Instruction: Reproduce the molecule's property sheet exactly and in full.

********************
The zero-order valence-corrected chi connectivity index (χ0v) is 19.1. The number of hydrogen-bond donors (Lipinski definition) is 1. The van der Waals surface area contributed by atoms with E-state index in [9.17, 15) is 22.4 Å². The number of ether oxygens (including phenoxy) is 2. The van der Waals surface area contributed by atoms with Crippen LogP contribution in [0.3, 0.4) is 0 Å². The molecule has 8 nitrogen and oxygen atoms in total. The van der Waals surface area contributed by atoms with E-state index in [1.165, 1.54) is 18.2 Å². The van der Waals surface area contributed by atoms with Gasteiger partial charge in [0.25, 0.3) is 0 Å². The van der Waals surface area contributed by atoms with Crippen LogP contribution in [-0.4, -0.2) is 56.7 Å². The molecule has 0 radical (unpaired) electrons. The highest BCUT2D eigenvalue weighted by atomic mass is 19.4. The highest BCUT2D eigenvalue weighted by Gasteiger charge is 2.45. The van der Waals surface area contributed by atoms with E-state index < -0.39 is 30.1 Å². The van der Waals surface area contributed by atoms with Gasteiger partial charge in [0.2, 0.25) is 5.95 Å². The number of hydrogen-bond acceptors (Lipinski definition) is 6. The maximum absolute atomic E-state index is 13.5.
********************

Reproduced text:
The zero-order valence-corrected chi connectivity index (χ0v) is 19.1. The number of hydrogen-bond donors (Lipinski definition) is 1. The van der Waals surface area contributed by atoms with E-state index in [9.17, 15) is 22.4 Å². The number of ether oxygens (including phenoxy) is 2. The van der Waals surface area contributed by atoms with Crippen LogP contribution in [0.3, 0.4) is 0 Å². The molecule has 8 nitrogen and oxygen atoms in total. The van der Waals surface area contributed by atoms with E-state index in [1.165, 1.54) is 18.2 Å². The van der Waals surface area contributed by atoms with Gasteiger partial charge in [0.25, 0.3) is 0 Å². The van der Waals surface area contributed by atoms with Crippen LogP contribution in [-0.4, -0.2) is 56.7 Å². The molecule has 0 radical (unpaired) electrons. The highest BCUT2D eigenvalue weighted by atomic mass is 19.4. The highest BCUT2D eigenvalue weighted by Gasteiger charge is 2.45. The van der Waals surface area contributed by atoms with E-state index < -0.39 is 30.1 Å². The van der Waals surface area contributed by atoms with Gasteiger partial charge in [0.2, 0.25) is 5.95 Å². The number of hydrogen-bond acceptors (Lipinski definition) is 6. The maximum absolute atomic E-state index is 13.5.